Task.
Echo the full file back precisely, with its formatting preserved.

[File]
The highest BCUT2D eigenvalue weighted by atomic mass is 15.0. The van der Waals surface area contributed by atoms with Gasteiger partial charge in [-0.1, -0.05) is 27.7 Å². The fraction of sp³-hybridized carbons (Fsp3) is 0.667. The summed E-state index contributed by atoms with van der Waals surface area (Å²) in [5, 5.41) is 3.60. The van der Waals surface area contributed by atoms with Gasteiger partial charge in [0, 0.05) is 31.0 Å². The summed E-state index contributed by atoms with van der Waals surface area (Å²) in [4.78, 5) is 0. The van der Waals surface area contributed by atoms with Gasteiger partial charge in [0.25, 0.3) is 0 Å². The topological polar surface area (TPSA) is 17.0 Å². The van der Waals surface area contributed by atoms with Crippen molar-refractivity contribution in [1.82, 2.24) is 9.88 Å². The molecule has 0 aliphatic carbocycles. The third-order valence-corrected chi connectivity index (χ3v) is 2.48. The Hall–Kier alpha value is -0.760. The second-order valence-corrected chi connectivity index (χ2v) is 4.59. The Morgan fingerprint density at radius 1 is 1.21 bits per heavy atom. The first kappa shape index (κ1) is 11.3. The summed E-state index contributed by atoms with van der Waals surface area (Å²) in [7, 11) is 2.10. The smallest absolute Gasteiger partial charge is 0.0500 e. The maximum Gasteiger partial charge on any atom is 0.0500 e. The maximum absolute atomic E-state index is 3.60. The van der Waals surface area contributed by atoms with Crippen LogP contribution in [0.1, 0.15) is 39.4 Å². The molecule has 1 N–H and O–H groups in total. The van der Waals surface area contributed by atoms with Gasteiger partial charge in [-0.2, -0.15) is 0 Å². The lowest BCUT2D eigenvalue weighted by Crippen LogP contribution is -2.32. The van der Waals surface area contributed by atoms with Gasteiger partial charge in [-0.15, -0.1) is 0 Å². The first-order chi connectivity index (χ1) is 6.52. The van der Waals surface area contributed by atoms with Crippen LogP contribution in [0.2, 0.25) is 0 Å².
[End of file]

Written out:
The highest BCUT2D eigenvalue weighted by atomic mass is 15.0. The van der Waals surface area contributed by atoms with Gasteiger partial charge in [-0.1, -0.05) is 27.7 Å². The fraction of sp³-hybridized carbons (Fsp3) is 0.667. The summed E-state index contributed by atoms with van der Waals surface area (Å²) in [5, 5.41) is 3.60. The van der Waals surface area contributed by atoms with Gasteiger partial charge in [0, 0.05) is 31.0 Å². The summed E-state index contributed by atoms with van der Waals surface area (Å²) in [4.78, 5) is 0. The van der Waals surface area contributed by atoms with Gasteiger partial charge in [0.25, 0.3) is 0 Å². The topological polar surface area (TPSA) is 17.0 Å². The van der Waals surface area contributed by atoms with Crippen molar-refractivity contribution in [1.82, 2.24) is 9.88 Å². The molecule has 0 aliphatic carbocycles. The third-order valence-corrected chi connectivity index (χ3v) is 2.48. The Hall–Kier alpha value is -0.760. The second-order valence-corrected chi connectivity index (χ2v) is 4.59. The Morgan fingerprint density at radius 1 is 1.21 bits per heavy atom. The first kappa shape index (κ1) is 11.3. The summed E-state index contributed by atoms with van der Waals surface area (Å²) in [7, 11) is 2.10. The smallest absolute Gasteiger partial charge is 0.0500 e. The maximum Gasteiger partial charge on any atom is 0.0500 e. The maximum absolute atomic E-state index is 3.60. The van der Waals surface area contributed by atoms with Crippen LogP contribution in [0.1, 0.15) is 39.4 Å². The molecule has 1 N–H and O–H groups in total. The van der Waals surface area contributed by atoms with Gasteiger partial charge in [-0.2, -0.15) is 0 Å². The lowest BCUT2D eigenvalue weighted by Crippen LogP contribution is -2.32. The van der Waals surface area contributed by atoms with Gasteiger partial charge in [-0.15, -0.1) is 0 Å². The first-order chi connectivity index (χ1) is 6.52. The van der Waals surface area contributed by atoms with Crippen LogP contribution in [0.2, 0.25) is 0 Å².